After administration, the synthetic peptides are phagocytosed by antigen-presenting cells such as macrophages and dendritic cells. The antigen-presenting cells then express the peptides complexed with HLA class I molecules on their surface. The antigen-presenting cells move to nearby lymph nodes and wait for CTL precursors that are specifically responsive to the peptide. When CTL precursors with receptors specific to the peptide migrate to the lymph nodes, they recognize the peptide complexed with HLA presented by the antigen-presenting cells, resulting in the activation and proliferation of CTLs. CTLs that have proliferated and matured travel through the lymph stream to reach the cancer lesion, where they confront cancer cells. Such mature CTLs can recognize peptides with the same amino acid sequence as the synthetic peptide (administered as vaccine) presented in a complex with HLA on the surface of cancer cell. On recognizing the peptide, CTLs are reactivated to induce apoptosis of the relevant cancer cells.

Comparison with other cancer vaccines

Ease of manufacturing and quality control

One of the main advantages of peptide vaccines is the ease of Good Manufacturing Practice (GMP)-compliant quality control, as the peptides used for our vaccine are chemically synthesized and are only around 9 amino acids long, with molecular weights of about 1,000 to 1,100. In addition, no raw materials of human or animal origin are required. This prevents viral contamination and eliminates the risk of BSE. Another advantage is the lower production cost.

Clinical safety

Peptide vaccines also have significant clinical advantages. The use of protein preparations always requires special precautions against immediate-type allergy. Although one might think that peptide vaccines are unlikely to induce allergic reactions, because they are derived from self-proteins, the production of IgE antibodies against a number of self-proteins has been demonstrated. Such reactions are considered to be a cause of atopic disease. Vaccines using proteins or cells carry the risk of inducing allergic reactions. In contrast, most peptide vaccines are very unlikely to induce allergic reactions, since they contain antigenic peptides recognized by CTLs, but not those recognized by IgE antibodies, which mediate allergic reactions.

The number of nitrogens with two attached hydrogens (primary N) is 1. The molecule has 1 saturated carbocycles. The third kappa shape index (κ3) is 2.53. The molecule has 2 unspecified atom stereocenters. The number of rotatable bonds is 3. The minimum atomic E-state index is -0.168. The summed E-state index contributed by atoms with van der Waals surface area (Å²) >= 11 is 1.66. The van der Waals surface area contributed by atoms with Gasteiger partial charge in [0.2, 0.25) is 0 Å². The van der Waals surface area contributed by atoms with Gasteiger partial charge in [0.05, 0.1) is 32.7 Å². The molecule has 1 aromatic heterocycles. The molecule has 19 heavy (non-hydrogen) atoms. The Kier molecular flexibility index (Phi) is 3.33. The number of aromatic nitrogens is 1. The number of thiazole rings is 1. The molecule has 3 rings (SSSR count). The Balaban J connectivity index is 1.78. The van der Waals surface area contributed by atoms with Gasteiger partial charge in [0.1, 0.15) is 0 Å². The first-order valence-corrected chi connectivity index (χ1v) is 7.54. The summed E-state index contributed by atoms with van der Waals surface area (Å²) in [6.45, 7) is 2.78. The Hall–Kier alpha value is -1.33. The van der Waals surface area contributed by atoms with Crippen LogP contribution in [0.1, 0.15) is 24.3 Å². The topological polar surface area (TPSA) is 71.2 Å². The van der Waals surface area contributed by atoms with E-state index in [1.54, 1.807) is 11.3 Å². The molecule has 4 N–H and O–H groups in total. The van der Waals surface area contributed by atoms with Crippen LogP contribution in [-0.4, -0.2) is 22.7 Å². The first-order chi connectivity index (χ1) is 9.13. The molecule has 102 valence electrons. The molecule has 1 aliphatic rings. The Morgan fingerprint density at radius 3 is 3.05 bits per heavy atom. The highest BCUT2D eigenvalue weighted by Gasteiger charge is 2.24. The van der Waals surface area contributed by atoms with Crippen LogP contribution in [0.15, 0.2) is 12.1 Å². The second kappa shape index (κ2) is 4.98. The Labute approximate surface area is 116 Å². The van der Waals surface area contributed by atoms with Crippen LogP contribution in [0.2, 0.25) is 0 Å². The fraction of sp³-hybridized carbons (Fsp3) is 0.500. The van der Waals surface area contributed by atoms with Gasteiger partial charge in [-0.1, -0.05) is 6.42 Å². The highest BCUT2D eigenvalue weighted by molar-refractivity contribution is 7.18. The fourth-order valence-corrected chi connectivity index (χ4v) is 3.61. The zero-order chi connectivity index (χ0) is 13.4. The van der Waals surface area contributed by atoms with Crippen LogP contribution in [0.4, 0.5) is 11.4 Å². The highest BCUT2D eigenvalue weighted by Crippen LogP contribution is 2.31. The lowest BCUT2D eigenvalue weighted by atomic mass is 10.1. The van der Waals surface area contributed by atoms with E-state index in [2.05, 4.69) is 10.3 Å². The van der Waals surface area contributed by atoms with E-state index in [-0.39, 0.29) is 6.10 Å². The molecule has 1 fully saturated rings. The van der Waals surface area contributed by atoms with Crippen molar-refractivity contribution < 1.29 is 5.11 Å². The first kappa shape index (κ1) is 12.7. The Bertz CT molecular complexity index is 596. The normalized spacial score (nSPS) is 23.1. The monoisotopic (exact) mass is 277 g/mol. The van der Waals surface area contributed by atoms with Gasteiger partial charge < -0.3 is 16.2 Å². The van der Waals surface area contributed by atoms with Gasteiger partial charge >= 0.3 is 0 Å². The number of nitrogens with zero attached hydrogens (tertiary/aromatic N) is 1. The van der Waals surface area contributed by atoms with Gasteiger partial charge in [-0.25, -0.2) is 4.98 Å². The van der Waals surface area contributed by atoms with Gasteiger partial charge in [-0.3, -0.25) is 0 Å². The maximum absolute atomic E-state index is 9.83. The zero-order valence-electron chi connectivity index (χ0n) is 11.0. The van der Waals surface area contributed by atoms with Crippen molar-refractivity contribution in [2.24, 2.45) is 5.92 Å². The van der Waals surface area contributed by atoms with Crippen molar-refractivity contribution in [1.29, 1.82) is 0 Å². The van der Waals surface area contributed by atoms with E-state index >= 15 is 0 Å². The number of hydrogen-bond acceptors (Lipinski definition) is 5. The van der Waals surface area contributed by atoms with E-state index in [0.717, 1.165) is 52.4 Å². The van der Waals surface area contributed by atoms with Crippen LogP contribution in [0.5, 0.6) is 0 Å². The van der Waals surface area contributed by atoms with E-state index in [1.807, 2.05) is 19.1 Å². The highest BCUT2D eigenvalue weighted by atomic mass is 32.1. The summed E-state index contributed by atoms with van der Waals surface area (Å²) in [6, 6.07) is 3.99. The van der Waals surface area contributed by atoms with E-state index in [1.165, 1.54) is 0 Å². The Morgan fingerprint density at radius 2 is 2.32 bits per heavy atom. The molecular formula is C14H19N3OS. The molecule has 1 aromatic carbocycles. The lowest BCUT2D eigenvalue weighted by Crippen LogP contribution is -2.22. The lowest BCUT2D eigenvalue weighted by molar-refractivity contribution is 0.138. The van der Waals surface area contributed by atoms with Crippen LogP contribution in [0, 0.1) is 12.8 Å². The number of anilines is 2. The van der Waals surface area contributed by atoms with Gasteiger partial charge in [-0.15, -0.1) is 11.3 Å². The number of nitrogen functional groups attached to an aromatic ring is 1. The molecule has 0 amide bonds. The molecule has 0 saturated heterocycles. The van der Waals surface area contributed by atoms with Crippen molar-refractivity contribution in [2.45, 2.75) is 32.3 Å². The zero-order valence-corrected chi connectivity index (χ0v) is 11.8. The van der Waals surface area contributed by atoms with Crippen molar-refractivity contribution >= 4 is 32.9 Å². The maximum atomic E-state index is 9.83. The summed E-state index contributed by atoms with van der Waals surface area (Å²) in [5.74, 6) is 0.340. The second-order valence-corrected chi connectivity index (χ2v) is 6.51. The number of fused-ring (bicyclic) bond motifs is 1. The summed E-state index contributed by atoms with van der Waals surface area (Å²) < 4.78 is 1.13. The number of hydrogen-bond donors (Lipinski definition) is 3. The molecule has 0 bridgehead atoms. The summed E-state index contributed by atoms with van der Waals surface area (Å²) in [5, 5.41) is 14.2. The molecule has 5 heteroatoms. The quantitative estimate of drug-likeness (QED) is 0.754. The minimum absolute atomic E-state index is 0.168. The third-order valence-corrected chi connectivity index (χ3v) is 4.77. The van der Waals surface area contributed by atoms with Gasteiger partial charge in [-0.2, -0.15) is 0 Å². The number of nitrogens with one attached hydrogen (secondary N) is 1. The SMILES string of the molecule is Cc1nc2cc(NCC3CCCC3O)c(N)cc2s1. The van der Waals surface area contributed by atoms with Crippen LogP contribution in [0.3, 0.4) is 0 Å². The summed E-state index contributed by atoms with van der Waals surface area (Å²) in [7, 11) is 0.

Induction of therapeutic effect

In addition to their clinical safety, peptide vaccines have advantages in terms of inducing therapeutic effects. Patients with cancer usually have decreased immunity because of increased production by cancer cells of transforming growth factor beta (TGF-β), and other immunosuppressive cytokines. Moreover, regulatory T cells are found in large amounts in cancer lesions. Induction of strong immunity is needed to overcome such aggressive immune suppression systems. For such induction, a sufficiently large amount of antigens have to be administered to the body. The required amount would be massive to an impractical extent, if parent protein antigens were used instead of peptide antigens at the same number of molecules, because parent protein antigens are much larger molecules than peptide antigens. The required amount would be even greater for cell vaccines.

HLA restriction

Peptide vaccines have disadvantages compared with protein vaccines and other vaccines. Peptide vaccines are developed by narrowing down antigens used as vaccines for higher purity from the cell to protein level and then from the protein to the CTL epitope. Therefore, a cancer peptide vaccine developed for a patient with a certain type of HLA cannot be used for individuals with other types of HLA. This is because the peptide vaccine cannot bind to other types of HLA (HLA restriction), and the T cells can not recognize different HLAs. ITK-1 is composed of peptides compatible with the HLA-A24 molecule. Individuals with HLA-A24 are estimated to account for about 60% of the population in Japan.